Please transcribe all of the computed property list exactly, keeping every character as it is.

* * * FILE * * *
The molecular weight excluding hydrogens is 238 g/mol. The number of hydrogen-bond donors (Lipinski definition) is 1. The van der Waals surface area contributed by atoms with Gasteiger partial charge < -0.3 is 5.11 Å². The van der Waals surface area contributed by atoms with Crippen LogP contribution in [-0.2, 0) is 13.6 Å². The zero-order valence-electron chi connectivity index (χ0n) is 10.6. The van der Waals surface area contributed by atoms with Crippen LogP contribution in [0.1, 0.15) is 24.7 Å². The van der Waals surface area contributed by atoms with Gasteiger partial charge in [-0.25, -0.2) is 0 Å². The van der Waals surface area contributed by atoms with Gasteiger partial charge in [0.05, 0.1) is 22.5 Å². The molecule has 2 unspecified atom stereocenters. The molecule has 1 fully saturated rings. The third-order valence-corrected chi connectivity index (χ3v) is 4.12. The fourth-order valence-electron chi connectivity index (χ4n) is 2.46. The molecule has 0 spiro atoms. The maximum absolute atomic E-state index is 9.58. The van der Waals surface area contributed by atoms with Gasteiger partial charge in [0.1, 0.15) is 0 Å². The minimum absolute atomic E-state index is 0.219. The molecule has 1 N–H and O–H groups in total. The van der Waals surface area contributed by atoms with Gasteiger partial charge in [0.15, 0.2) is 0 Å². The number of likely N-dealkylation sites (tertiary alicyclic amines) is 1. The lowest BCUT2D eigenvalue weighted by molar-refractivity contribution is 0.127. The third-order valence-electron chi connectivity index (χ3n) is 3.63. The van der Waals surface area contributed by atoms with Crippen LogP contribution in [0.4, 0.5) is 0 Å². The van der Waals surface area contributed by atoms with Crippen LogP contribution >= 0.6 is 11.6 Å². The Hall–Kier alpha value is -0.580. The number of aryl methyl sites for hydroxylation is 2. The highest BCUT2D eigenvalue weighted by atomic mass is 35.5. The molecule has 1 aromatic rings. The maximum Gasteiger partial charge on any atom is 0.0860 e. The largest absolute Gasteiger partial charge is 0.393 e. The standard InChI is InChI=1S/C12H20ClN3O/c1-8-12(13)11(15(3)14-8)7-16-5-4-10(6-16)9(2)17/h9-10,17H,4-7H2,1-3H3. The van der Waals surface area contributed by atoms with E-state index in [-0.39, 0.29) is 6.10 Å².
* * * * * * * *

The molecular weight excluding hydrogens is 238 g/mol. The number of hydrogen-bond donors (Lipinski definition) is 1. The van der Waals surface area contributed by atoms with Gasteiger partial charge < -0.3 is 5.11 Å². The van der Waals surface area contributed by atoms with Crippen LogP contribution in [-0.2, 0) is 13.6 Å². The zero-order valence-electron chi connectivity index (χ0n) is 10.6. The van der Waals surface area contributed by atoms with Crippen LogP contribution in [0.1, 0.15) is 24.7 Å². The van der Waals surface area contributed by atoms with Gasteiger partial charge in [-0.25, -0.2) is 0 Å². The van der Waals surface area contributed by atoms with Gasteiger partial charge in [0.05, 0.1) is 22.5 Å². The molecule has 2 unspecified atom stereocenters. The molecule has 1 fully saturated rings. The third-order valence-corrected chi connectivity index (χ3v) is 4.12. The fourth-order valence-electron chi connectivity index (χ4n) is 2.46. The molecule has 0 spiro atoms. The maximum absolute atomic E-state index is 9.58. The van der Waals surface area contributed by atoms with Gasteiger partial charge in [0.1, 0.15) is 0 Å². The minimum absolute atomic E-state index is 0.219. The molecule has 1 N–H and O–H groups in total. The van der Waals surface area contributed by atoms with Gasteiger partial charge in [0.15, 0.2) is 0 Å². The number of likely N-dealkylation sites (tertiary alicyclic amines) is 1. The lowest BCUT2D eigenvalue weighted by molar-refractivity contribution is 0.127. The third-order valence-electron chi connectivity index (χ3n) is 3.63. The van der Waals surface area contributed by atoms with Crippen LogP contribution in [0.4, 0.5) is 0 Å². The van der Waals surface area contributed by atoms with Crippen LogP contribution >= 0.6 is 11.6 Å². The Hall–Kier alpha value is -0.580. The number of aryl methyl sites for hydroxylation is 2. The highest BCUT2D eigenvalue weighted by atomic mass is 35.5. The molecule has 1 aromatic rings. The maximum Gasteiger partial charge on any atom is 0.0860 e. The largest absolute Gasteiger partial charge is 0.393 e. The standard InChI is InChI=1S/C12H20ClN3O/c1-8-12(13)11(15(3)14-8)7-16-5-4-10(6-16)9(2)17/h9-10,17H,4-7H2,1-3H3. The van der Waals surface area contributed by atoms with E-state index in [-0.39, 0.29) is 6.10 Å².